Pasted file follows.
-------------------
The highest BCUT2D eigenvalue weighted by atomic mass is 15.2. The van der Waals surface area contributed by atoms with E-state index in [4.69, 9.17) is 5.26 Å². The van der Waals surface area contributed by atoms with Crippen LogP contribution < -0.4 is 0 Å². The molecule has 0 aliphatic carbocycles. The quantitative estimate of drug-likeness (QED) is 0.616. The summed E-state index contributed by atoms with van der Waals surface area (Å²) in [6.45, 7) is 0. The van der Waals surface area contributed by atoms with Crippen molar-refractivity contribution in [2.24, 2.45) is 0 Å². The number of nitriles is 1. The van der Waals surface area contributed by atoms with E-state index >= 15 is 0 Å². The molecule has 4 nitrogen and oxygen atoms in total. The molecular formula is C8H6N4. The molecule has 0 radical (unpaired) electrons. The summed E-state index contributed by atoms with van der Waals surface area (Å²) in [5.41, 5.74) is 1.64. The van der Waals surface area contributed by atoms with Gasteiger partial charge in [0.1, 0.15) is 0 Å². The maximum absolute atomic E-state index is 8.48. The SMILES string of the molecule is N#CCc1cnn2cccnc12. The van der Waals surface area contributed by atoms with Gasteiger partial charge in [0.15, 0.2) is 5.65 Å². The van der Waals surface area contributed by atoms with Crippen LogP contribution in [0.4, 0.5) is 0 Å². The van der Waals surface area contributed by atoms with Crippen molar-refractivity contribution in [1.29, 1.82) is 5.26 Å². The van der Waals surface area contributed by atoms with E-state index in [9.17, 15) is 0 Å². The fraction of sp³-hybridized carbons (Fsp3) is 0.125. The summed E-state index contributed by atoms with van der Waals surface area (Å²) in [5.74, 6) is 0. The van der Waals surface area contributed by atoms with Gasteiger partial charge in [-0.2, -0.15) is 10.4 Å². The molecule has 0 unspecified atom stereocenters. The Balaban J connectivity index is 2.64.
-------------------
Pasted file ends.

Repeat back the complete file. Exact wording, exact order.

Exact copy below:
The highest BCUT2D eigenvalue weighted by atomic mass is 15.2. The van der Waals surface area contributed by atoms with E-state index in [4.69, 9.17) is 5.26 Å². The van der Waals surface area contributed by atoms with Crippen LogP contribution < -0.4 is 0 Å². The molecule has 0 aliphatic carbocycles. The quantitative estimate of drug-likeness (QED) is 0.616. The summed E-state index contributed by atoms with van der Waals surface area (Å²) in [6.45, 7) is 0. The van der Waals surface area contributed by atoms with Crippen molar-refractivity contribution in [2.24, 2.45) is 0 Å². The number of nitriles is 1. The van der Waals surface area contributed by atoms with E-state index >= 15 is 0 Å². The molecule has 4 nitrogen and oxygen atoms in total. The molecular formula is C8H6N4. The molecule has 0 radical (unpaired) electrons. The summed E-state index contributed by atoms with van der Waals surface area (Å²) in [5.41, 5.74) is 1.64. The van der Waals surface area contributed by atoms with Gasteiger partial charge in [0.1, 0.15) is 0 Å². The maximum absolute atomic E-state index is 8.48. The SMILES string of the molecule is N#CCc1cnn2cccnc12. The van der Waals surface area contributed by atoms with Gasteiger partial charge in [0.15, 0.2) is 5.65 Å². The van der Waals surface area contributed by atoms with Crippen LogP contribution in [0.4, 0.5) is 0 Å². The van der Waals surface area contributed by atoms with Crippen molar-refractivity contribution in [1.29, 1.82) is 5.26 Å². The van der Waals surface area contributed by atoms with E-state index in [9.17, 15) is 0 Å². The fraction of sp³-hybridized carbons (Fsp3) is 0.125. The summed E-state index contributed by atoms with van der Waals surface area (Å²) in [5.74, 6) is 0. The van der Waals surface area contributed by atoms with Gasteiger partial charge in [-0.2, -0.15) is 10.4 Å². The molecule has 0 unspecified atom stereocenters. The Balaban J connectivity index is 2.64.